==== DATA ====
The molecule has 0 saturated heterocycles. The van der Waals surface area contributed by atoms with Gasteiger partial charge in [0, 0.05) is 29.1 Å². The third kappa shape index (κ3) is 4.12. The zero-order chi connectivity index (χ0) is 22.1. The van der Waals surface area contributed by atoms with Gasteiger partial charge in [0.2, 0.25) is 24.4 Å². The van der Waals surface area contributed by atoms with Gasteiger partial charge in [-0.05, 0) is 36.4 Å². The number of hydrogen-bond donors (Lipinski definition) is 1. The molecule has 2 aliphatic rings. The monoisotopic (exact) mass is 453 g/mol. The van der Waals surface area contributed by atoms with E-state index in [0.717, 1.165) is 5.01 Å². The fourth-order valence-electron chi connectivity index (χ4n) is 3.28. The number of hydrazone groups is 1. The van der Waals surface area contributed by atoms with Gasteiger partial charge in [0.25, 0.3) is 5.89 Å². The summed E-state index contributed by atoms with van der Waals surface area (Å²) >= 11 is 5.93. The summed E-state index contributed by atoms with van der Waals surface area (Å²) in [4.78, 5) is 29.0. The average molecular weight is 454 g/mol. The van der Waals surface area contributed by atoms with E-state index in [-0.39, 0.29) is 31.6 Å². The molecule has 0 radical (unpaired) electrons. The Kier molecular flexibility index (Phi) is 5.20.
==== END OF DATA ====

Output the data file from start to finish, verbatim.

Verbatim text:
The molecule has 0 saturated heterocycles. The van der Waals surface area contributed by atoms with Gasteiger partial charge in [0, 0.05) is 29.1 Å². The third kappa shape index (κ3) is 4.12. The zero-order chi connectivity index (χ0) is 22.1. The van der Waals surface area contributed by atoms with Gasteiger partial charge in [0.2, 0.25) is 24.4 Å². The van der Waals surface area contributed by atoms with Gasteiger partial charge in [-0.05, 0) is 36.4 Å². The number of hydrogen-bond donors (Lipinski definition) is 1. The molecule has 2 aliphatic rings. The monoisotopic (exact) mass is 453 g/mol. The van der Waals surface area contributed by atoms with E-state index in [0.717, 1.165) is 5.01 Å². The fourth-order valence-electron chi connectivity index (χ4n) is 3.28. The number of hydrazone groups is 1. The van der Waals surface area contributed by atoms with Gasteiger partial charge in [0.25, 0.3) is 5.89 Å². The summed E-state index contributed by atoms with van der Waals surface area (Å²) >= 11 is 5.93. The summed E-state index contributed by atoms with van der Waals surface area (Å²) in [4.78, 5) is 29.0. The average molecular weight is 454 g/mol. The van der Waals surface area contributed by atoms with E-state index in [-0.39, 0.29) is 31.6 Å². The molecule has 0 radical (unpaired) electrons. The Kier molecular flexibility index (Phi) is 5.20.